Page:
Even if you can’t immediately place his name, you’ve undoubtedly seen his work. “Apocalpyse Now,” “The Last Emperor,” “Last Tango in Paris,” “Ladyhawke,” “Reds,” and “Dick Tracy” to name but a few. Vittorio Storaro is a master cinematographer who has contributed his immense talent to over five dozen film and television projects during his epic (and ongoing) 50-plus year career. His work has garnered him three Oscars for Best Cinematography (for “The Last Emperor,” “Reds,” and “Apocalypse Now”), as well as a fourth nomination (“Dick Tracy”).
One of the defining elements of Storaro’s work is his use of color. As a 3-minute supercut from Vimeo user movement_of_time professes, Storaro is “the man who uses color shades as a poet uses words. In every [one of] his film[s] the choice of a specific color is rigidly connected with the ‘ideology’ of history, and the color does not simply duplicate the scene information, but creates additional emotional subtext. Storaro said that the meaning of colors is universal, even in spite of cultural differences – if the audience does not understand the values, it still feels it.”
The video highlights scenes from nine of Storaro’s films, ranging from 1976’s “Novecento” (aka “1900”) to “Little Buddha” (1993). Though the films’ collective subject matters couldn’t be more different at times, Storaro’s eye for vibrant, bold color choices that pique the moment and leap off the screen couldn’t be more consistent. Whatever the story, whatever the setting, he always finds a way to craft powerful, dramatic, stunning images, a skill the supercut highlights extremely effectively.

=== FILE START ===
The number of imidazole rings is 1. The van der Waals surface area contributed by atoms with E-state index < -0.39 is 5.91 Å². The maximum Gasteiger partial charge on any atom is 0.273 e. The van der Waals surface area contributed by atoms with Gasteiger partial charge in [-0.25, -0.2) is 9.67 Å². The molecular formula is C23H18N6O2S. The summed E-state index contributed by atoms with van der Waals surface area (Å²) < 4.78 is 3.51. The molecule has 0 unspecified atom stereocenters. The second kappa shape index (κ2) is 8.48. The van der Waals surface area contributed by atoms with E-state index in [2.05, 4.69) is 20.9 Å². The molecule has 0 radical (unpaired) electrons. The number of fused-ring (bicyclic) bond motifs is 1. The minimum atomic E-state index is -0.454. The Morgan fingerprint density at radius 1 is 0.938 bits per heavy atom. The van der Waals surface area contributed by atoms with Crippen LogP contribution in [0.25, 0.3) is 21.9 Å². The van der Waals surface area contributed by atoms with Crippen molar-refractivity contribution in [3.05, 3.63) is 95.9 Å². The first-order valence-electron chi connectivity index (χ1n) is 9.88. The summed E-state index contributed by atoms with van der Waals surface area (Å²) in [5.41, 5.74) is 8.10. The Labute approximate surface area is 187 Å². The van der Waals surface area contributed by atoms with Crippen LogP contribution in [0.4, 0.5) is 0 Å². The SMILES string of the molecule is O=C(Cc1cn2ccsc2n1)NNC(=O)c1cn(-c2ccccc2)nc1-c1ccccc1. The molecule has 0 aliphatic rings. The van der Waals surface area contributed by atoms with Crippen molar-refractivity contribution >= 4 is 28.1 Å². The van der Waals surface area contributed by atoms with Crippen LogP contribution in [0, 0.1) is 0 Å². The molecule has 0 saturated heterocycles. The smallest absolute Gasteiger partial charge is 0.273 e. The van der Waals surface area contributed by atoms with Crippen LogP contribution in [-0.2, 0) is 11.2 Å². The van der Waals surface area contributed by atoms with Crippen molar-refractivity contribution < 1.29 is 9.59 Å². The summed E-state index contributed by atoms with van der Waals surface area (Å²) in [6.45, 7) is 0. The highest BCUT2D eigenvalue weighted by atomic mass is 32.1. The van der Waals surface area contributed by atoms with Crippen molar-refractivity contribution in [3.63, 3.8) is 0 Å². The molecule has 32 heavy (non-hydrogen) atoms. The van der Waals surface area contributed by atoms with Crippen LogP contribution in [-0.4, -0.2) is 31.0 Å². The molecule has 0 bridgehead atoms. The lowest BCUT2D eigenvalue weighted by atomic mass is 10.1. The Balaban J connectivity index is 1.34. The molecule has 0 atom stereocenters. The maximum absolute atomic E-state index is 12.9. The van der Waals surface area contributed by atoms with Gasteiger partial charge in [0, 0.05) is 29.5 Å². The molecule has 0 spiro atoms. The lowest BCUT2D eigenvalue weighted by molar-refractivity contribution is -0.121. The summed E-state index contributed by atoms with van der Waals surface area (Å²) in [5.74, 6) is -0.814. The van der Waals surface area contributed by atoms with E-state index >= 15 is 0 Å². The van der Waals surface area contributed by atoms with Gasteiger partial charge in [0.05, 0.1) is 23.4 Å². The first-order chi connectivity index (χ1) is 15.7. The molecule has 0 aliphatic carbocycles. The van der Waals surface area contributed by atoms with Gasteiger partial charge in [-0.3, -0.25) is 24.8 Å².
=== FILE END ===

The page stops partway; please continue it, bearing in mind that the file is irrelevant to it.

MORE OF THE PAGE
Storaro’s skill is evident, not just in the awards he’s won, but also in the track record he developed with the myriad directors with whom he’s worked. The four Bernardo Bertolucci films used in the supercut represent but a handful of the movies the two men have partnered on. In addition to “Reds” and “Dick Tracy,” Storaro also worked with Warren Beatty on “Bulworth.” As for his association with Francis Ford Coppola, it extends beyond “Tucker: The Man and his Dream” and “Apocalpyse Now” to “One from the Heart” and a segment from “New York Stories.”
Storaro keeps pretty busy these days, especially for a guy about to turn 75. He recently completed work on “Muhammad,” directed by Majid Majidi and released in Iran earlier this year (no U.S. release date announced yet). Storaro’s also doing the cinematography on “33 Días,” which chronicles Pablo Picasso’s painting of “Guernica” and his simultaneous, tumultuous relationship with Dora Maar. The film stars Antonio Banderas (Picasso) and Gwyneth Paltrow (Maar). Release dates have yet to be set for that one, too.
Watch the three-minute supercut below. [35MM]